The article examines Hip Hop music's relationship with African cultural symbolism and the discipline of Africana Studies. The author maintains that Africana Studies must reclaim the study of cultural semiosis, which may be used to contextualize Hip Hop praxis. Examining semeiotic traces within African and Afrodiasporic primary sources, including Hip Hop lyrics, the article posits that Hip Hop is the latest development in a long tradition of Afro-Kemetic oral artistry, semeiotic systems and the uses of these dual literacies as modes of resistance and affirmations of Black historical and cultural agency. The article adapts Harryette Mullen's literary model of African Spirit Writing and Elaine Richardson's Hip Hop Literacy studies to discuss specific constructs that affirm an African Diasporic worldview and foster resistance to the dominant political-economy that frames Black agency.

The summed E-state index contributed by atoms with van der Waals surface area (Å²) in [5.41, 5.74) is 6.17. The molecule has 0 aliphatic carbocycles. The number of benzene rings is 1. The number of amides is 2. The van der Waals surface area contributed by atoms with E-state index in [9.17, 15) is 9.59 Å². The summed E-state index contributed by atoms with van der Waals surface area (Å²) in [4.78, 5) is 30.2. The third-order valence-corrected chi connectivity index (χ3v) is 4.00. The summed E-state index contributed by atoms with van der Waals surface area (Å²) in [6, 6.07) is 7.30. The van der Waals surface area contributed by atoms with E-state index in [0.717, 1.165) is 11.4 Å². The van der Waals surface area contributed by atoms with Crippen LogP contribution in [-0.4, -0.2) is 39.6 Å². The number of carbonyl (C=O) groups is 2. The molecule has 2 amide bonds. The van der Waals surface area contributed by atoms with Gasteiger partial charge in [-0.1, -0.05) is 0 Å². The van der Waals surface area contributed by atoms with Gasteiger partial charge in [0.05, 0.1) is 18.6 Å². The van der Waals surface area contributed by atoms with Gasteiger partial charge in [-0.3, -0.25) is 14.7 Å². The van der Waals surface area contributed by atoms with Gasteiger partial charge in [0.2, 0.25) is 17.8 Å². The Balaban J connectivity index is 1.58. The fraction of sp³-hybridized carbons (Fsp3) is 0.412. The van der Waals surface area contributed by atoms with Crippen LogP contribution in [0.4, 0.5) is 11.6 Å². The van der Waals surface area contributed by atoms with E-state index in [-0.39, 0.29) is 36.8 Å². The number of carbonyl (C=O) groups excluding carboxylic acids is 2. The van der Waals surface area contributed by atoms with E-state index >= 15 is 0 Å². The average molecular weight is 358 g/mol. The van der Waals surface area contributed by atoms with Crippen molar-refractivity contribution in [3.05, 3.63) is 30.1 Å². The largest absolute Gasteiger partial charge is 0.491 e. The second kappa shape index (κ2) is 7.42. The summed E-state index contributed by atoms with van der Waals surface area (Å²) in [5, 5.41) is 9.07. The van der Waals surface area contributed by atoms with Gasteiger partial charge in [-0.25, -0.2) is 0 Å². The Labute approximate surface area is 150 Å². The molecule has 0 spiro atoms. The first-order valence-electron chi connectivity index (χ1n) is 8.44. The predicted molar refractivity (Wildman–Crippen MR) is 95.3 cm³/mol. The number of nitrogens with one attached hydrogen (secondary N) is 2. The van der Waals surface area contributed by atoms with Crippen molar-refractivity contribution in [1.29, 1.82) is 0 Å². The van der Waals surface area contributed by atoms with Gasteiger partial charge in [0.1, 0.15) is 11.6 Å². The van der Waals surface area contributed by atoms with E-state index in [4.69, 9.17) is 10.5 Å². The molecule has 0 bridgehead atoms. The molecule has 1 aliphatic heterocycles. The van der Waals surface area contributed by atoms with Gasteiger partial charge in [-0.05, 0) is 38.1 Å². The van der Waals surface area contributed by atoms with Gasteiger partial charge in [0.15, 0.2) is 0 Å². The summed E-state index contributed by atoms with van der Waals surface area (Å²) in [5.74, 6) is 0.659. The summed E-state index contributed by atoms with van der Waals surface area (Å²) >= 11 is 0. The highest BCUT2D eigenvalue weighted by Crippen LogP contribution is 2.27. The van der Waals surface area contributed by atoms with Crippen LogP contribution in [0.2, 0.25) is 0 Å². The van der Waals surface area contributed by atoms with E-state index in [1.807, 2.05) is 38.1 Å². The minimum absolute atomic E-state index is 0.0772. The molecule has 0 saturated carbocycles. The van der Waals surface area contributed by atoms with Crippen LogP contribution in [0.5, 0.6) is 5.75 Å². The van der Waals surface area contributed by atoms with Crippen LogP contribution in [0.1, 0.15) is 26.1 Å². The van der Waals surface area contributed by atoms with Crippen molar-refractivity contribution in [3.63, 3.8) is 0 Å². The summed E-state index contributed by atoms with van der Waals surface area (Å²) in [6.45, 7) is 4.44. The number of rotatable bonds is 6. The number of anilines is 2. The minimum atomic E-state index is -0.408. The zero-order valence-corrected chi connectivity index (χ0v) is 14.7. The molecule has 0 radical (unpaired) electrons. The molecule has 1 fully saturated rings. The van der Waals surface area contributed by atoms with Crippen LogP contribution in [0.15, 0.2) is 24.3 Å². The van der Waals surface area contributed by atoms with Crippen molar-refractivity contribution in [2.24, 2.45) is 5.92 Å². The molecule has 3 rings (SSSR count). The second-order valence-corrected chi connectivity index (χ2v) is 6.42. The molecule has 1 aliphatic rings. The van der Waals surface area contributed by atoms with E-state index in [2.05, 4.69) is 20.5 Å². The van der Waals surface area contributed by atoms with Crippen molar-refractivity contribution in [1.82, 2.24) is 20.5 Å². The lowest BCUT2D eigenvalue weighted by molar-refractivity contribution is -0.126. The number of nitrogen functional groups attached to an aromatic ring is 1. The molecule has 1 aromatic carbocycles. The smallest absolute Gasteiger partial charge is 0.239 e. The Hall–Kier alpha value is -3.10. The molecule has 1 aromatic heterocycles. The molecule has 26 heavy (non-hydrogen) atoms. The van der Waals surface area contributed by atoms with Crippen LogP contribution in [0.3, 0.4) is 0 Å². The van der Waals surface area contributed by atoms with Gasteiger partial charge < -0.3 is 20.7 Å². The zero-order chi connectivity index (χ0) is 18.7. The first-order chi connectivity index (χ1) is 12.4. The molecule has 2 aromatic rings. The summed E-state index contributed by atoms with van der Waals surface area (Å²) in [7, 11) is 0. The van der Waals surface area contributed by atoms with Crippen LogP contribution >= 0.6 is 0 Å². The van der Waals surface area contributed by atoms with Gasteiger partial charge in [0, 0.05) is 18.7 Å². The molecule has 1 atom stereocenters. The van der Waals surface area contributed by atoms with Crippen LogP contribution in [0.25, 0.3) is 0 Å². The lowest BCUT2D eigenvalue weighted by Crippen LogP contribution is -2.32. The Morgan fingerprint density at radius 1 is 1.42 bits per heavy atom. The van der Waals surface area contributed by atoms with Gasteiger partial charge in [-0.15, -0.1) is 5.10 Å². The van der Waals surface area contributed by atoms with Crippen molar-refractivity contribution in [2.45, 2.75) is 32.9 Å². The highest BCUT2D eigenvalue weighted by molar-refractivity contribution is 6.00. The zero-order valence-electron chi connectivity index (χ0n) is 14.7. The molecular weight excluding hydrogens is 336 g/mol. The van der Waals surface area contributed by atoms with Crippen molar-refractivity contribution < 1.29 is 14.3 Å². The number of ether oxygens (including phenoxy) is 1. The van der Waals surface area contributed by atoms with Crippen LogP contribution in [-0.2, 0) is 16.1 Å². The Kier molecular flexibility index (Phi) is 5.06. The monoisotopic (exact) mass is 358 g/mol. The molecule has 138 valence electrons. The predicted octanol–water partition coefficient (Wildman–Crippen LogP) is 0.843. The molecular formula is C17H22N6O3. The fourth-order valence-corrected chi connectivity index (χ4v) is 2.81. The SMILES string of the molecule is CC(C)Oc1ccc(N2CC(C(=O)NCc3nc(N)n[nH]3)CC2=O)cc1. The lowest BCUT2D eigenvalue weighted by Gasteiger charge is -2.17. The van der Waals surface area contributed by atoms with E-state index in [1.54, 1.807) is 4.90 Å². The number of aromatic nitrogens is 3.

© The Journal
Livingston, Samuel T.
"Speech is My Hammer, It's Time to Build: Hip Hop, Cultural Semiosis and the Africana Intellectual Heritage,"
Journal of Hip Hop Studies: Vol. 1
, Article 6.
Available at: https://scholarscompass.vcu.edu/jhhs/vol1/iss1/6